\documentstyle[a4,12pt]{article}
\author{Matthew Johnson\\mjj29@srcf.ucam.org}
\title{DS \& A Questions, supv 1}
\begin{document}
\maketitle
\section{$O$ \& $\Theta$ Notation}
\begin{enumerate}
\item $\Theta (n^3)$
\item This is a badly phrased question. Exactly what do you mean?
\item $100n^2 \geq 2^n$ solved numerically:
\newline
\begin{tabular}{c|cc}
$n$ & $100n^2$ & $2^n$ \\
\hline
1 & 100 & 2 \\
2 & 400 & 4 \\
3 & 900 & 8 \\
4 & 1600 & 16 \\
5 & 2500 & 32 \\
6 & 3600 & 64 \\
7 & 4900 & 128 \\
8 & 6400 & 256 \\
9 & 8100 & 512 \\
10 & 10000 & 1024 \\
11 & 12100 & 2048 \\
12 & 14400 & 4096 \\
13 & 16900 & 8192 \\
14 & 19600 & 16384 \\
15 & 22500 & 32768 \\
16 & 25600 & 65536 \\
17 & 28900 & 131072 \\
18 & 32400 & 262144 \\
19 & 36100 & 524288 \\
\end{tabular}
\newline
The smallest value of $n$ at which $100n^2$ is faster than $2^n$ is $15$
\newpage
\item The Phrase ``The running time of algorithm $A$ is at least $O(n^2)$" is content-free because it ignores constants, and hence the unit time which it is relative to is ignored. This is because we are only considering asymptotic time relative to other algorithms operating on the same data, and with the same unit time operations
\item True or False:
\newline
\newline
\begin{tabular}{r|l}
\hline
$2^{n+1} = O(2^n)$ & {\em true} ($2^{n+1} = 2 * 2^n$)\\
$2^{2n} = O(2^n)$ & {\em false} ($2^{2n} = 4^n$)\\
$n^5 = O({\log n} ^ {\log n})$ & {\em true}, for very large values of $N$, since $\log n$ \\
&will eventually be $> 5$, and exponentials grow faster \\
&than polynomial terms\\
${\log n} ^ {\log n} = O(n^5)$ & {\em false}. See above\\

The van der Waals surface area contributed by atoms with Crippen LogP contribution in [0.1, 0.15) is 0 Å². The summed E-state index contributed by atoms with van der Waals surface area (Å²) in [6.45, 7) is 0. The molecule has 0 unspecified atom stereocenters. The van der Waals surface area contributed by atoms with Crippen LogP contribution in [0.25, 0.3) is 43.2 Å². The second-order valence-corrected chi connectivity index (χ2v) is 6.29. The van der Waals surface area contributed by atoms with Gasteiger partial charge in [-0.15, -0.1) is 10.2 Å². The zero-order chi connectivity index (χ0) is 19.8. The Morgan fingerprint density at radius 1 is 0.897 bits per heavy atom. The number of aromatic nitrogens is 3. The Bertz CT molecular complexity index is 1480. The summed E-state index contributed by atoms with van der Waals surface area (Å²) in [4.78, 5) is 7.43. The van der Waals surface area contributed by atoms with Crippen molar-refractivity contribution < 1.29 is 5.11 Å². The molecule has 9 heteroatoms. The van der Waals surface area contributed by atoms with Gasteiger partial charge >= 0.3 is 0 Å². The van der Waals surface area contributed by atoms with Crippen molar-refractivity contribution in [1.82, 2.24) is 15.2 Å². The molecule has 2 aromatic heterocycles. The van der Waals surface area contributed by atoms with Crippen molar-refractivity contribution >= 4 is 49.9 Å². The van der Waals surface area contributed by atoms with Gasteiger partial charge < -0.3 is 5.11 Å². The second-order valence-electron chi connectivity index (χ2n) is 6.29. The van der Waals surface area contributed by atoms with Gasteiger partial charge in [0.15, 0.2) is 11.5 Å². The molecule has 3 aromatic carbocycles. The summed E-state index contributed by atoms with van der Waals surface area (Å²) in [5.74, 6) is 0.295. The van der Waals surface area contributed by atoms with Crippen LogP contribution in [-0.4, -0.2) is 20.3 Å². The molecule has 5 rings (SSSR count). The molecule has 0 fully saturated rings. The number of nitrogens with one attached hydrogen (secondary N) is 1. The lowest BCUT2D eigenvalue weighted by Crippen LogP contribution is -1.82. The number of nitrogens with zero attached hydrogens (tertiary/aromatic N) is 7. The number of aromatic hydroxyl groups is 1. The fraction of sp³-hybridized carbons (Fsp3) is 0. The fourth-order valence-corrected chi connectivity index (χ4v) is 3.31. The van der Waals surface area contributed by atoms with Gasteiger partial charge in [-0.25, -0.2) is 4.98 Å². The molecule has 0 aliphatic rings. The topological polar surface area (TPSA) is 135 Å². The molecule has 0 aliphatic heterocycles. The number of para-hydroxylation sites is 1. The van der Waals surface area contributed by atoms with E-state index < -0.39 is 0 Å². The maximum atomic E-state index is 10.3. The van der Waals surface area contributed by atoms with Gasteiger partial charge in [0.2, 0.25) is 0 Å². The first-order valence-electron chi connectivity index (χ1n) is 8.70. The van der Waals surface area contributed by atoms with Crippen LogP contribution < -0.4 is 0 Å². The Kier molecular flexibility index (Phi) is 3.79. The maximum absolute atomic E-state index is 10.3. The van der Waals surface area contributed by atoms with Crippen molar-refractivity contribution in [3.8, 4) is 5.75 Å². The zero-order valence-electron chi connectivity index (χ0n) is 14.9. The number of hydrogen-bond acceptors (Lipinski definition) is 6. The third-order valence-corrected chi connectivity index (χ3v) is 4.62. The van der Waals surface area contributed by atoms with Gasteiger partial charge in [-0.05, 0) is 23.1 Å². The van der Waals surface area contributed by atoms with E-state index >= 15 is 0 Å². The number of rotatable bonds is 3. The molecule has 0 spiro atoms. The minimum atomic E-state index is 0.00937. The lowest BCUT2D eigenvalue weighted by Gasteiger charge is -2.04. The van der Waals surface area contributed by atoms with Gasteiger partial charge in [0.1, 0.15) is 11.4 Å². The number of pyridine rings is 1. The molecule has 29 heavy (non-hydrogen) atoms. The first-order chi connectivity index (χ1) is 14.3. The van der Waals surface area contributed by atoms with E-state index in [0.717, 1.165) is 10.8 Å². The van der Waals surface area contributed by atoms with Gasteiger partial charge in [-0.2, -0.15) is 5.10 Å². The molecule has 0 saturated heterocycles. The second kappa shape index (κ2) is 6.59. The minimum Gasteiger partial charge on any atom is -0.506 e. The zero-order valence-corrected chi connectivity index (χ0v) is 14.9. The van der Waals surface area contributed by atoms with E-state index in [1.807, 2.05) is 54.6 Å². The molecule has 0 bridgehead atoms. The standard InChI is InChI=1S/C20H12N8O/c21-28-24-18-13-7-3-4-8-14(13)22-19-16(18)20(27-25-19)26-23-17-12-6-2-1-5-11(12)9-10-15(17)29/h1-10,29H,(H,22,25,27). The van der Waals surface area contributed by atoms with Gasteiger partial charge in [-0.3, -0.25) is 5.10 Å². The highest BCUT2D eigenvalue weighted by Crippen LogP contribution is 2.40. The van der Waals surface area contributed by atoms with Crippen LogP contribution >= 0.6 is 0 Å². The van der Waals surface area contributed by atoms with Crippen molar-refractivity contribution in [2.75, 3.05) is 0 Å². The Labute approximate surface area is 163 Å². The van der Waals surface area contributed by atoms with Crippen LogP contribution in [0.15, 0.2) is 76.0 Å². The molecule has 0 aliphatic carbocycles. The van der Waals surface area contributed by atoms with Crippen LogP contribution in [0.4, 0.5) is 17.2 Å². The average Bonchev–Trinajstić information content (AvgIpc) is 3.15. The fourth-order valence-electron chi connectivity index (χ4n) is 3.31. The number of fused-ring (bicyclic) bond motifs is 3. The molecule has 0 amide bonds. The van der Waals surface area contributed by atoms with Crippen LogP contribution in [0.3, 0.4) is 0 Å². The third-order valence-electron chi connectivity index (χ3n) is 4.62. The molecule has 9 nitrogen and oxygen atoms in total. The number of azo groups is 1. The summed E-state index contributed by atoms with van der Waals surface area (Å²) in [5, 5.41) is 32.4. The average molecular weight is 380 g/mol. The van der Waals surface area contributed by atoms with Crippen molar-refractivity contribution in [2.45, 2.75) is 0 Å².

\end{tabular}
\end{enumerate}
\section{Data Structures}
\subsection{Stacks \& Queues}
\begin{enumerate}
\item {\bf 2 Stacks in an array}
\newline
You can implement 2 stacks using an array, by having one grow down from the top of the array, and the other up from the bottom. You then store 2 pointers, to the active end of each stack. When these 2 meet the stacks are both full. Push \& Pop operations are merely indexing the array by the pointer you hold for that stack, modifying one data item, and incrementing or decrementing the pointer as appropriate. These are both $O(1)$ operations.
\begin{verbatim}
var
stack_array : array[1..MAXSTACKS] of StackType;
stack1 : Integer = 1;
stack2 : Integer = MAXSTACKS;
procedure push1(foo: StackType);
begin
if stack1 = stack2 then
Writeln("Out of stack space!");
else begin
stack_array[stack1] := foo;
inc(stack1);
end;
end;
function pop1: StackType;
begin
if stack1 = 1 then
Writeln("Empty Stack!");
else begin
dec(stack1);
pop1 := stack_array[stack1];
end;
end;
procedure push2(foo: StackType);
begin
if stack1 = stack2 then
Writeln("Out of stack space!");
else begin
stack_array[stack2] := foo;
dec(stack2);
end;
end;
function pop2: StackType;
begin
if stack2 = MAXSTACKS then
Writeln("Empty Stack!");
else begin
inc(stack2);
pop1 := stack_array[stack2];
end;
end;
\end{verbatim}
\item A queue can be implemented using 2 stacks. Items are pushed onto one stack, and pop-ed from the second. When the second stack becomes empty, the first is reversed and copied into the second.
\begin{verbatim}
var
pInS : ^Stack = New(Stack);
pOutS : ^Stack = New(Stack);
procedure push(foo : StackType);
begin
pInS^.push(foo);
end;
function pop : StackType;
begin
if pOutS^.empty then
if pInS^.empty then
Writeln("Queue Empty!");
Exit;
else begin
Dispose(pOutS);
pOutS := pInS^.reverse;
New(pInS);
end;
end;
pop := pOutS^.pop;
end;
begin
New(pInS);
New(pOutS);
end;
\end{verbatim}
The running time of this will be constant $O(1)$ for push \& pop, except in the case that the stack has to be reversed. This is an $O(n)$ operation, but depending on the relative frequencies of push \& pop operations, will be amortized over many operations.
\item I can't easily see how you could implement a stack using 2 queues, without using a really inefficient system, such as reversing queues on each pop operation - which is an $O(n)$ operation, and very inefficient.
\item Stack with push, pop \& min operations.